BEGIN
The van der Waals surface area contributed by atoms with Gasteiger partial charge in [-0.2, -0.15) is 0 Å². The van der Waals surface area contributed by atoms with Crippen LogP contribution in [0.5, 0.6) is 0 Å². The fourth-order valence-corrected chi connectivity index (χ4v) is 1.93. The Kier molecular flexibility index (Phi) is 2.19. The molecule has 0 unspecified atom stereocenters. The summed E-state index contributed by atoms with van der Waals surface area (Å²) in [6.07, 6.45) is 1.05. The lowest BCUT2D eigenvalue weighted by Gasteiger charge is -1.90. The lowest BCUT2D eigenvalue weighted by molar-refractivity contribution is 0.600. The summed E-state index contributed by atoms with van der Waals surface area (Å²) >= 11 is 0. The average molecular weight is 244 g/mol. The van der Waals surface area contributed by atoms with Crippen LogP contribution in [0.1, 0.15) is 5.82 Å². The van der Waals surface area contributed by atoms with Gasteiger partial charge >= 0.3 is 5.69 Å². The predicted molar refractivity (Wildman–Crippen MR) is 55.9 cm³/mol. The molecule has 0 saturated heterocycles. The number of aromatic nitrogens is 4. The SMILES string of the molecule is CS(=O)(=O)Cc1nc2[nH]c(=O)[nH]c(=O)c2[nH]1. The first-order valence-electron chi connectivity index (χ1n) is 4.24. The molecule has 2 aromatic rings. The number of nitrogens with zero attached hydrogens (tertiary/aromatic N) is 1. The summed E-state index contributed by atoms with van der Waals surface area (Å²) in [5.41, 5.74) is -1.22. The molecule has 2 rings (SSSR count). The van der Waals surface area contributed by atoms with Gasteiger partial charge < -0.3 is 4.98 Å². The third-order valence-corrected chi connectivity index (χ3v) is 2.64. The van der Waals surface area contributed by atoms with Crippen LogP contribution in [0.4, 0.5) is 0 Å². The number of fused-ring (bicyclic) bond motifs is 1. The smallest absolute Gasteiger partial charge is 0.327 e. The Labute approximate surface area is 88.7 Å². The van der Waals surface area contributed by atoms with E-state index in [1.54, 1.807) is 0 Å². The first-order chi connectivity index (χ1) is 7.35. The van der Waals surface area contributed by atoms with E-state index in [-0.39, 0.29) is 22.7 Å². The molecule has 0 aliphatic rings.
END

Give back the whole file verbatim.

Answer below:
The van der Waals surface area contributed by atoms with Gasteiger partial charge in [-0.2, -0.15) is 0 Å². The van der Waals surface area contributed by atoms with Crippen LogP contribution in [0.5, 0.6) is 0 Å². The fourth-order valence-corrected chi connectivity index (χ4v) is 1.93. The Kier molecular flexibility index (Phi) is 2.19. The molecule has 0 unspecified atom stereocenters. The summed E-state index contributed by atoms with van der Waals surface area (Å²) in [6.07, 6.45) is 1.05. The lowest BCUT2D eigenvalue weighted by Gasteiger charge is -1.90. The lowest BCUT2D eigenvalue weighted by molar-refractivity contribution is 0.600. The summed E-state index contributed by atoms with van der Waals surface area (Å²) >= 11 is 0. The average molecular weight is 244 g/mol. The van der Waals surface area contributed by atoms with Crippen LogP contribution in [0.1, 0.15) is 5.82 Å². The van der Waals surface area contributed by atoms with Gasteiger partial charge >= 0.3 is 5.69 Å². The predicted molar refractivity (Wildman–Crippen MR) is 55.9 cm³/mol. The molecule has 0 saturated heterocycles. The number of aromatic nitrogens is 4. The SMILES string of the molecule is CS(=O)(=O)Cc1nc2[nH]c(=O)[nH]c(=O)c2[nH]1. The first-order valence-electron chi connectivity index (χ1n) is 4.24. The molecule has 2 aromatic rings. The number of nitrogens with zero attached hydrogens (tertiary/aromatic N) is 1. The summed E-state index contributed by atoms with van der Waals surface area (Å²) in [5.41, 5.74) is -1.22. The molecule has 2 rings (SSSR count). The van der Waals surface area contributed by atoms with Gasteiger partial charge < -0.3 is 4.98 Å². The third-order valence-corrected chi connectivity index (χ3v) is 2.64. The van der Waals surface area contributed by atoms with Crippen LogP contribution in [0.4, 0.5) is 0 Å². The number of fused-ring (bicyclic) bond motifs is 1. The smallest absolute Gasteiger partial charge is 0.327 e. The Labute approximate surface area is 88.7 Å². The van der Waals surface area contributed by atoms with E-state index in [1.54, 1.807) is 0 Å². The first-order chi connectivity index (χ1) is 7.35. The van der Waals surface area contributed by atoms with E-state index in [-0.39, 0.29) is 22.7 Å². The molecule has 0 aliphatic rings.